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As lawmakers return to work after their August recess, Hurricane Harvey has increased expectations on Congress to quickly pass disaster-relief tax breaks. September is also expected to bring Congressional hearings on tax reform and possibly the unveiling of tax reform legislation. At the same time, lawmakers must address the federal government’s budget, including the IRS.


Parents incur a variety of expenses associated with children. As a general rule, personal expenditures are not deductible. However, there are several deductions and credits that help defray some of the costs associated with raising children, including some costs related to education. Some of the most common deductions and credits related to minors are the dependency exemption, the child tax credit, and the dependent care credit. Also not to be overlooked are tax-sheltered savings plans used for education, such as the Coverdell Education Savings Accounts (ESAs).


Two recent court cases indicate that, although use of a conservation easement to gain a charitable deduction must continue to be arranged with care, some flexibility in determining ultimate deductibility may be beginning to be easier to come by. The IRS had been winning a string of cases that affirmed its strict interpretation of Internal Revenue Code Section 170 on conservation easement. The two latest judicial opinions, however, help give taxpayers some much-needed leeway in proving that the rules were followed, keeping in mind that Congress wanted to encourage conservation easements rather than have its rules interpreted so strictly that they thwart that purpose.


A partnership is created when persons join together with the intent to conduct unincorporated venture and share profits. Intent is determined from facts and circumstances, including the division of profits and losses, the ownership of capital, the conduct of parties, and whether a written agreement exists. Despite such nuances in the process, however, distinguishing the existence of a partnership from other joint investments or ventures is often critical in determining tax liability and reporting obligations.


Gross income is taxed to the individual who earns it or to owner of property that generates the income. Under the so-called “assignment of income doctrine,” a taxpayer may not avoid tax by assigning the right to income to another.


As an individual or business, it is your responsibility to be aware of and to meet your tax filing/reporting deadlines. This calendar summarizes important federal tax reporting and filing data for individuals, businesses and other taxpayers for the month of September 2017.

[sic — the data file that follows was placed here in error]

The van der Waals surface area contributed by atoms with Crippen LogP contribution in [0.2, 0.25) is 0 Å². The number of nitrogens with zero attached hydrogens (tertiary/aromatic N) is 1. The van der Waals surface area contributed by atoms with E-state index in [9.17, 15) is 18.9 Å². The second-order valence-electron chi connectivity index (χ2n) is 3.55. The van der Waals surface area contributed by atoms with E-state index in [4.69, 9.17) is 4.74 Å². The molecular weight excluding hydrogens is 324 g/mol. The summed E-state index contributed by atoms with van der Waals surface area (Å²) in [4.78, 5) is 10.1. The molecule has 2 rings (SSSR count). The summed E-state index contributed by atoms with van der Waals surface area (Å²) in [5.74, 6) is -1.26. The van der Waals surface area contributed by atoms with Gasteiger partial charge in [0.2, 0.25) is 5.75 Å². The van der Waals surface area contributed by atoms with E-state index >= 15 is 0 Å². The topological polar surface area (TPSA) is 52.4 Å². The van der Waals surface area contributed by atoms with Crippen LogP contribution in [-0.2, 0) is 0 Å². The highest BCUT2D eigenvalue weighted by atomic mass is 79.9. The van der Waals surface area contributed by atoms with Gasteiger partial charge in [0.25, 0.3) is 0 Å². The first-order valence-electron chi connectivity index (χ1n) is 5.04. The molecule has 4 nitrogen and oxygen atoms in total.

You have just been notified that your tax return is going to be audited ... what now? While the best defense is always a good offense (translation: take steps to avoid an audit in the first place), in the event the IRS does come knocking on your door, here are some basic guidelines you can follow to increase the chances that you will come out of your audit unscathed.


Employers are required by the Internal Revenue Code to calculate, withhold, and deposit with the IRS all federal employment taxes related to wages paid to employees. Failure to comply with these requirements can find certain "responsible persons" held personally liable. Who is a responsible person for purposes of employment tax obligations? The broad interpretation defined by the courts and the IRS may surprise you.


Q. I have a professional services firm and am considering hiring my wife to help out with some of the administrative tasks in the office. I don't think we'll have a problem working together but I would like to have more information about the tax aspects of such an arrangement before I make the leap. What are some of the tax advantages of hiring my spouse?


Q. Each year when it comes time to prepare my return, I realize how little I think about my tax situation during the rest of the year. I seem to lack any sort of common sense when it comes to dealing with my taxes. Do you have any general advice for people like me trying to "do the right thing" in any tax situation that may arise during the year?


All of us will, at one time or another, incur financial losses - whether insubstantial or quite significant -- in our business and personal lives. When business fortunes head South -- either temporarily or in a more prolonged slide, it is important to be aware of how the tax law can limit the actual amount of your losses and your ability to deduct them. Here are some of the types of losses your business may experience and the related tax considerations to keep in mind in the event of a business downturn.


Fringe benefits to employees often provide the "sizzle" to keep them aboard during times of high employment. One increasingly popular benefit -- from the perspective of both employees and employers alike -- comes in the form of "qualified transportation fringe benefits." Set up properly, this fringe benefit arrangement can fund a substantial portion of an employee's commuting expenses with either pre-tax dollars or tax-free employer-provided benefits.